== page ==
This morning we went to a farm near Emma's school to learn about their therapeutic riding program. Emma has ridden horses since she was about 20 months old and when we moved she kept at it for a few months before the long commute had us make the hard decision to stop riding at that program - we really, truly loved the atmosphere and people and it was hard to say goodbye.
Now that we are more settled in our new area we are looking at more local therapeutic riding programs. Our main reason in enrolling in a program is to help Emma gain better trunk control and also give her a fun extracurricular activity. The girls love horses and being around them so they were really happy this morning as we ventured out for a tour of a local therapeutic riding program. The farm we visited today is close to Emma's school (about 35 minutes away from our house) so if we did enroll there we would try and have her lesson coincide with her school schedule to cut down on extra driving/commute time, which would be nice.
The program is pretty new and still growing. They were a horse breeding farm but trained to provide therapeutic riding and now do that exclusively. Their program started about 3 years ago, is certified by PATH, and they have about 9 riders and 19 horses/ponies. Recently, they were awarded some grant money to expand their equipment so they could start to offer more riding opportunities and really hope to open up more options for veterans to ride. The people we met there were very nice and the horses seem very well loved!
Julia was happy to meet a couple of the animals. They had a Hinny which is a donkey/pony mix that was very friendly and they brought her out to meet the girls. Her name is Jill and there is a miniature donkey in another field and his name is Jack. Jill was definitely more friendly than Jack who was a bit more shy. We also were able to meet a few of the horses and Julia was happy to learn the names of many of them because she really likes to put names to horses. It's kind of her thing.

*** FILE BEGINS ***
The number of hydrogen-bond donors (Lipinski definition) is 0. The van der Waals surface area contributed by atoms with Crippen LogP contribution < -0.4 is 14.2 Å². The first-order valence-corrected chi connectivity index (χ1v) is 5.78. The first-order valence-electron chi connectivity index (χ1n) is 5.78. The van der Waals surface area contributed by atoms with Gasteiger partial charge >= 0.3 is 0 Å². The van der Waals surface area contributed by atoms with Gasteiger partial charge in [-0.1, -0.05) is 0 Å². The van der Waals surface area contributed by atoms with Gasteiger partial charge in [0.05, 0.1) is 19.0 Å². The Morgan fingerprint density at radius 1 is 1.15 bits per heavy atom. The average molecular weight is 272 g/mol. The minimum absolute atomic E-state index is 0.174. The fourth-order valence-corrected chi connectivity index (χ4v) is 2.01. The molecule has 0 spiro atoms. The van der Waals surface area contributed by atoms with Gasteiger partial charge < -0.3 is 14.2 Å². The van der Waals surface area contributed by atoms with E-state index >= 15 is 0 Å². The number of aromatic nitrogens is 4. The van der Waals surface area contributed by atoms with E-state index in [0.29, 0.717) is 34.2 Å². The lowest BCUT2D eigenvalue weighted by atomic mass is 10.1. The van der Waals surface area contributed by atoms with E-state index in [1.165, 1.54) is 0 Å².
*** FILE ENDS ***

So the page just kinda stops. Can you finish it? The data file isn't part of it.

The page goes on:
Emma had no hesitation in reaching out to pet Jill. She was really cute and shaggy with her furry winter coat and her size was just right for Emma to reach her without the need to get out of her chair and have someone hold her up.
Chris and I liked this program, but we are probably going to check out one or two more programs before we decide. The other two programs are much larger and have been in business for a very long time. It seems that we often favor smaller programs over larger ones in the various decisions we've made for Emma so far, but really most of our decisions are made from our gut. We've found that somehow you just know which program fits best after you visit a place and speak with the people so we need to visit a couple more farms before we make a final decision.
The other reason we are being cautious in choosing a program rather than just jumping right in is that we get really attached and often have a hard time jumping ship so I want to make sure we make the right choice the first go around. Changing therapists/programs/aides is hard on Emma and it takes a bit of time to gain her trust that the person will understand her subtle communications, won't let her fall, will give her the support she needs, etc. I'm looking forward to checking out the other programs for comparison and hopefully starting with one again soon.